In France, they are necessaries neither to men nor to women; the lowest rank of both sexes appearing there publicly, without any discredit, sometimes in wooden shoes, and sometimes barefooted. Under necessaries, therefore, I comprehend, not only those things which nature, but those things which the established rules of decency have rendered necessary to the lowest rank of people.

Cartoonist Ruben Bolling sums the argument up in eight panels.

To Smith's list we can reasonably add mobile phones (required for much shift work), computers (essential for jobseeking) and, in much of the country, cars. Consumption inequality adds to this list from the top end even as the bottom end remains unable to afford it.

Hat tip to Matt Yglesias for the paper.

A Tajik migrant texts in Moscow. Mobiles are an essential tool worldwide (Getty)

Alex Hern is a technology reporter for the Guardian. He was formerly staff writer at the New Statesman. You should follow Alex on Twitter.

Ukip's Nigel Farage and Paul Nuttall. Photo: Getty
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Is the general election 2017 the end of Ukip?

Ukip led the way to Brexit, but now the party is on less than 10 per cent in the polls. 

Ukip could be finished. Ukip has only ever had two MPs, but it held an outside influence on politics: without it, we’d probably never have had the EU referendum. But Brexit has turned Ukip into a single-issue party without an issue. Ukip’s sole remaining MP, Douglas Carswell, left the party in March 2017, and told Sky News’ Adam Boulton that there was “no point” to the party anymore. 

Not everyone in Ukip has given up, though: Nigel Farage told Peston on Sunday that Ukip “will survive”, and current leader Paul Nuttall will be contesting a seat this year. But Ukip is standing in fewer constituencies than last time thanks to a shortage of both money and people. Who benefits if Ukip is finished? It’s likely to be the Tories.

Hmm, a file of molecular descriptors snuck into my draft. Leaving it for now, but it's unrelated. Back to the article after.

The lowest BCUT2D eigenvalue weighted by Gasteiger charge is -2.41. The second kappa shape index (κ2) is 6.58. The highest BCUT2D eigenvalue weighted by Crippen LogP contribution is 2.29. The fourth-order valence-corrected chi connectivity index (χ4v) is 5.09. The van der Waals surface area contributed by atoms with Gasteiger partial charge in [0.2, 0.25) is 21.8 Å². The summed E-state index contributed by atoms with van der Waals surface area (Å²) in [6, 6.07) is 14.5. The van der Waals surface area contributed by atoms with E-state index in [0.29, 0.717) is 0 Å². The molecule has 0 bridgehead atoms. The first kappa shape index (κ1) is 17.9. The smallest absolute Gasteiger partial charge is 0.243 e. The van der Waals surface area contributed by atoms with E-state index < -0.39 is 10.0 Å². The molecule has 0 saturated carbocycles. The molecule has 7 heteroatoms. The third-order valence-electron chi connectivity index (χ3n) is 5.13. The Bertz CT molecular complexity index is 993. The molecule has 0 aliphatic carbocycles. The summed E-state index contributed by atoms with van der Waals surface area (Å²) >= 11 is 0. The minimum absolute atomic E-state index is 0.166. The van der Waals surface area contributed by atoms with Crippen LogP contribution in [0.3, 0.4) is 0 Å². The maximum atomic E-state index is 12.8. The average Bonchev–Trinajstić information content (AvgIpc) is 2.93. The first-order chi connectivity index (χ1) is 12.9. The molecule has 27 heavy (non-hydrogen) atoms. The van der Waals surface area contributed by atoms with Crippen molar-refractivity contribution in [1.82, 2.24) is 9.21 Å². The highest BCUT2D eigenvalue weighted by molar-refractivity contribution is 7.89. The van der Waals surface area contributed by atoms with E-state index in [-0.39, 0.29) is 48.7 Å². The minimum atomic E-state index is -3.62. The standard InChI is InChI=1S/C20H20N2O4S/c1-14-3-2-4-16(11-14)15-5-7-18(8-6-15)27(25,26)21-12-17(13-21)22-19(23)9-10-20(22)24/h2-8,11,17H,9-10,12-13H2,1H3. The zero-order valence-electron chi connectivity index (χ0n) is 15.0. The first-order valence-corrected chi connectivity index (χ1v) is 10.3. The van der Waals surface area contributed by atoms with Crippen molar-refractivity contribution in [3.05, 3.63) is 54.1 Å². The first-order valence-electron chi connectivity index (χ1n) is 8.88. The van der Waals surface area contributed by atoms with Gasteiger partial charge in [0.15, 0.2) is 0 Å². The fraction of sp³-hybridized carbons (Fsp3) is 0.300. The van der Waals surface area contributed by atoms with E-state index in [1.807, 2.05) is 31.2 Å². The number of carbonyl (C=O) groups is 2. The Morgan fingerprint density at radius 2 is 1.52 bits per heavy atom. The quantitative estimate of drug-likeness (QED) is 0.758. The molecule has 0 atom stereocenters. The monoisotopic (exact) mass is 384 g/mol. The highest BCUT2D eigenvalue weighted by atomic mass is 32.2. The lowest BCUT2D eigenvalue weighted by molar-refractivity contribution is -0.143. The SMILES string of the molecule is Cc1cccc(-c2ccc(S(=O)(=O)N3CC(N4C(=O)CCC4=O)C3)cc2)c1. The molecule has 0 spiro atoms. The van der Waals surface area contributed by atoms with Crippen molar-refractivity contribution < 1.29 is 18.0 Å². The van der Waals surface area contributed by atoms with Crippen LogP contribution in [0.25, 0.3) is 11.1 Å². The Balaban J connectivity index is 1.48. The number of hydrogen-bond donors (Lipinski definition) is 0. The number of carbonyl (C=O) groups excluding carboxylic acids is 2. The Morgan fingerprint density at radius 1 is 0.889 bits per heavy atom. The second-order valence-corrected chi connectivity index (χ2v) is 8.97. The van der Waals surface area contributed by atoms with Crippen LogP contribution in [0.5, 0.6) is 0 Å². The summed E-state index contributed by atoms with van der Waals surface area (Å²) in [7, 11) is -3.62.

Is Ukip finished? 

What are Ukip's poll ratings?

Ukip’s poll ratings peaked in June 2016 at 16 per cent. Since the leave campaign’s success, that has steadily declined so that Ukip is going into the 2017 general election on 4 per cent, according to the latest polls. If the polls can be trusted, that’s a serious collapse.

Can Ukip get anymore MPs?

In the 2015 general election Ukip contested nearly every seat and got 13 per cent of the vote, making it the third biggest party (although is only returned one MP). Now Ukip is reportedly struggling to find candidates and could stand in as few as 100 seats. Ukip leader Paul Nuttall will stand in Boston and Skegness, but both ex-leader Nigel Farage and donor Arron Banks have ruled themselves out of running this time.

How many members does Ukip have?

Ukip’s membership declined from 45,994 at the 2015 general election to 39,000 in 2016. That’s a worrying sign for any political party, which relies on grassroots memberships to put in the campaigning legwork.

What does Ukip's decline mean for Labour and the Conservatives? 

The rise of Ukip took votes from both the Conservatives and Labour, with a nationalist message that appealed to disaffected voters from both right and left. But the decline of Ukip only seems to be helping the Conservatives. Stephen Bush has written about how in Wales voting Ukip seems to have been a gateway drug for traditional Labour voters who are now backing the mainstream right; so the voters Ukip took from the Conservatives are reverting to the Conservatives, and the ones they took from Labour are transferring to the Conservatives too.

Ukip might be finished as an electoral force, but its influence on the rest of British politics will be felt for many years yet.